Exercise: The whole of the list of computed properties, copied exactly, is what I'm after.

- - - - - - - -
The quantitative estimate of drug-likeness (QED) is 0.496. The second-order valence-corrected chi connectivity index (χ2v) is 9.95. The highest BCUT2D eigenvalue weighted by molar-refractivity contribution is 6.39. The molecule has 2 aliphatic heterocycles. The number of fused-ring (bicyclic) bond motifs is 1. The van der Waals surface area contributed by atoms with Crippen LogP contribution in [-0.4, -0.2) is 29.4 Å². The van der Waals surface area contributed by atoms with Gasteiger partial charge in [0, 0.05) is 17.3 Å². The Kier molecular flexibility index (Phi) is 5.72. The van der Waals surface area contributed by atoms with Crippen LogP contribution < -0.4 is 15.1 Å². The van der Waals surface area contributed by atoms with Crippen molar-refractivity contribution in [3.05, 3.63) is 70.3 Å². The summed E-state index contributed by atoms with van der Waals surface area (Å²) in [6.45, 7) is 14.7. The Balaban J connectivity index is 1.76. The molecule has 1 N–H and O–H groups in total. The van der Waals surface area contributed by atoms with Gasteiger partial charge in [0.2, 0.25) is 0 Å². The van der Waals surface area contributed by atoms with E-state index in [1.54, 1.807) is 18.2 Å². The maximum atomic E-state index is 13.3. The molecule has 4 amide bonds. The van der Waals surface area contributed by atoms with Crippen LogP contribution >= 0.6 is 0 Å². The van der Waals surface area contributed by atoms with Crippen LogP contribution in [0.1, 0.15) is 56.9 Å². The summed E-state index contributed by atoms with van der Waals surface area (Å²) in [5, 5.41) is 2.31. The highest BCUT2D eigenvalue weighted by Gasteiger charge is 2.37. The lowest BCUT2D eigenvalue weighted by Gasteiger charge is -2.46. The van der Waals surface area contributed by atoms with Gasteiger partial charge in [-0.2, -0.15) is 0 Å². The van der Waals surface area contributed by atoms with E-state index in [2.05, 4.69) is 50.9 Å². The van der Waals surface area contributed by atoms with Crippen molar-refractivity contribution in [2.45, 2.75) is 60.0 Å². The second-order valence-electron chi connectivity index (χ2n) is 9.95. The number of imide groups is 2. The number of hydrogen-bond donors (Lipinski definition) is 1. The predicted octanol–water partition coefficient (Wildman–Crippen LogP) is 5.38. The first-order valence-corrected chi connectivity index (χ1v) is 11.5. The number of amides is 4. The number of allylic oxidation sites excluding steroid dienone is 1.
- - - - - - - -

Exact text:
The quantitative estimate of drug-likeness (QED) is 0.496. The second-order valence-corrected chi connectivity index (χ2v) is 9.95. The highest BCUT2D eigenvalue weighted by molar-refractivity contribution is 6.39. The molecule has 2 aliphatic heterocycles. The number of fused-ring (bicyclic) bond motifs is 1. The van der Waals surface area contributed by atoms with Crippen LogP contribution in [-0.4, -0.2) is 29.4 Å². The van der Waals surface area contributed by atoms with Gasteiger partial charge in [0, 0.05) is 17.3 Å². The Kier molecular flexibility index (Phi) is 5.72. The van der Waals surface area contributed by atoms with Crippen LogP contribution < -0.4 is 15.1 Å². The van der Waals surface area contributed by atoms with Crippen molar-refractivity contribution in [3.05, 3.63) is 70.3 Å². The summed E-state index contributed by atoms with van der Waals surface area (Å²) in [6.45, 7) is 14.7. The Balaban J connectivity index is 1.76. The molecule has 1 N–H and O–H groups in total. The van der Waals surface area contributed by atoms with Gasteiger partial charge in [0.2, 0.25) is 0 Å². The van der Waals surface area contributed by atoms with E-state index in [1.54, 1.807) is 18.2 Å². The maximum atomic E-state index is 13.3. The molecule has 4 amide bonds. The van der Waals surface area contributed by atoms with Crippen LogP contribution >= 0.6 is 0 Å². The van der Waals surface area contributed by atoms with Crippen LogP contribution in [0.1, 0.15) is 56.9 Å². The summed E-state index contributed by atoms with van der Waals surface area (Å²) in [5, 5.41) is 2.31. The highest BCUT2D eigenvalue weighted by Gasteiger charge is 2.37. The lowest BCUT2D eigenvalue weighted by Gasteiger charge is -2.46. The van der Waals surface area contributed by atoms with Gasteiger partial charge in [-0.2, -0.15) is 0 Å². The van der Waals surface area contributed by atoms with E-state index in [2.05, 4.69) is 50.9 Å². The van der Waals surface area contributed by atoms with Crippen molar-refractivity contribution in [2.45, 2.75) is 60.0 Å². The second-order valence-electron chi connectivity index (χ2n) is 9.95. The number of imide groups is 2. The number of hydrogen-bond donors (Lipinski definition) is 1. The predicted octanol–water partition coefficient (Wildman–Crippen LogP) is 5.38. The first-order valence-corrected chi connectivity index (χ1v) is 11.5. The number of amides is 4. The number of allylic oxidation sites excluding steroid dienone is 1.